Politics has made strangers of bedfellows before, but rarely has a marriage cracked with such philosophical neatness. Four years ago, Mike and Nancy Abrams worked together for Jimmy Carter in Florida, helping to achieve the primary victory that made him a bona fide contender for the Democratic nomination. (It also ended the dreams of George Wallace, whose politics both Abramses detested.) Carter was appropriately appreciative, inviting Mike and Nancy to sit in his guest box at the national convention. Then trouble, romantic and political, set in. They separated shortly after the election; meanwhile Mike grew increasingly disillusioned with his friend from Georgia.
In 1977 the Abramses were divorced, and in recent weeks their marital war has moved to the larger battleground of party politics. In Florida’s recently concluded Democratic caucuses, the first skirmish of the 1980 campaign, Nancy toiled as an organizer for Carter while Mike was co-manager of the Draft-Kennedy forces. Neither exactly blames disagreement over the President for their breakup, but it didn’t help. “We have different styles of politics,” says Nancy, 27. “They conflicted.” Mike, 31, speaks of his alienation from Nancy and Carter in the same breath. “Even before the election I knew Carter wasn’t right,” he says. “Sometimes you just have a gut feeling about these things.”
They met in 1971 while working on the McGovern campaign in Florida. Mike was a transplanted New Yorker who had become an antiwar activist at the University of Miami; Nancy was a native Floridian who had studied at the University of Munich. After their marriage in 1973 Mike and other maverick liberals took control of the party in Dade County. The next year, at the age of 27, he became county chairman, a job he still holds. The Abramses’ shared cause became Jimmy Carter. “It was a very emotional time for me,” Nancy recalls. “After the inauguration I was going through the reception line at the White House, and President Carter asked where Mike was and why we weren’t together. He was very concerned when I told him we were separated and let several people know he wanted to talk to Mike. That’s what makes Jimmy Carter different from most politicians—he can feel that personal kind of anguish.”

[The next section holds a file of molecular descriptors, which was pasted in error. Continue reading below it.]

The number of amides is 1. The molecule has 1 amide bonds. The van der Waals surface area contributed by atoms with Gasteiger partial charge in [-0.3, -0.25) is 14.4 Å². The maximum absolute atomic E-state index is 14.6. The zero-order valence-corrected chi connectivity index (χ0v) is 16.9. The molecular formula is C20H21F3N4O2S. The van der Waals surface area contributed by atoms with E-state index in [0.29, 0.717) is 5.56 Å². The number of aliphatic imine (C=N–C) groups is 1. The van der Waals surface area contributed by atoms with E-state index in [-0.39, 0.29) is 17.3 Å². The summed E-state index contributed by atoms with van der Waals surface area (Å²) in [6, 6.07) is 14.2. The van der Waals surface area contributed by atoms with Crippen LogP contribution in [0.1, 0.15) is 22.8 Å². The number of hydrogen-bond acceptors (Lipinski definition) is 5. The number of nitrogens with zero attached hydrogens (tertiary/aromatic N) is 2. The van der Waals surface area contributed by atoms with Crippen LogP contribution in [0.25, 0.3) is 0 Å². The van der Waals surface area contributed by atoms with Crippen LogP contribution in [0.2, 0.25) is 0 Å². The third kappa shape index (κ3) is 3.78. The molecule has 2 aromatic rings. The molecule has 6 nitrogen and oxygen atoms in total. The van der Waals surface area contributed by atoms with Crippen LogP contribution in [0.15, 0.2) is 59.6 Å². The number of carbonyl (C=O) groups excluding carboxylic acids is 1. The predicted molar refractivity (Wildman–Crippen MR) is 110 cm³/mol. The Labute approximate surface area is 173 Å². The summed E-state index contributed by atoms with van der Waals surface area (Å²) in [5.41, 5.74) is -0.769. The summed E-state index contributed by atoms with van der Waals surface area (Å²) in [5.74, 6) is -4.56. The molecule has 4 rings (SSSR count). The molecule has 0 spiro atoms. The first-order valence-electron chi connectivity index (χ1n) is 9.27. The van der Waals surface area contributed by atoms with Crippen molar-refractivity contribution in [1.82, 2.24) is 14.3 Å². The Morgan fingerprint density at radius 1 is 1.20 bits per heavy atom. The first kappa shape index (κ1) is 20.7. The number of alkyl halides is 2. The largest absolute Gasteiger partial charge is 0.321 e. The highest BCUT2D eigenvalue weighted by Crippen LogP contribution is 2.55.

Mike and Nancy still argue—now through intermediaries—about why he bolted the Carter camp. “Patronage—no question,” says Nancy. “He didn’t feel the people here in Florida were taken care of.” Mike insists his reasons were mainly ideological, but he admits he was hurt when a state legislator was not appointed to the Civil Rights Commission as promised—and when the White House stopped returning his phone calls in mid-1977. “I don’t think Hamilton Jordan ever forgave me for going around him to talk to Carter during the campaign,” Mike says. “Jordan closed the doors on me.” Nancy agrees. “We wanted to be so close to Carter that we ignored the people around him,” she says. “It was our mistake.”
Carter barely won the recent caucus vote—by rolling out the federal pork barrel, Mike complains—and now both Abramses are gearing up for the straw vote next month and the March 11 primary. Meanwhile, romance, like politics, goes on. Nancy, a Democratic national committeewoman who runs her own management consulting firm, is engaged. Mike remarried last June, just before the campaign began in earnest. Second wife Diane, 26, works as an administrative assistant to a state senator and helps out at Kennedy HQ nights and weekends. “I’m a political junkie,” admits Mike, whose off-year job is public relations. “It’s been this campaign and that campaign for the past 10 years. I’m not qualified for anything else, I must say, but I’d never get involved on the heels of a marriage for anyone but Kennedy.” Might he run himself some day? “I don’t see it,” he says. “There is an incredible drain in politics. The price is too high.”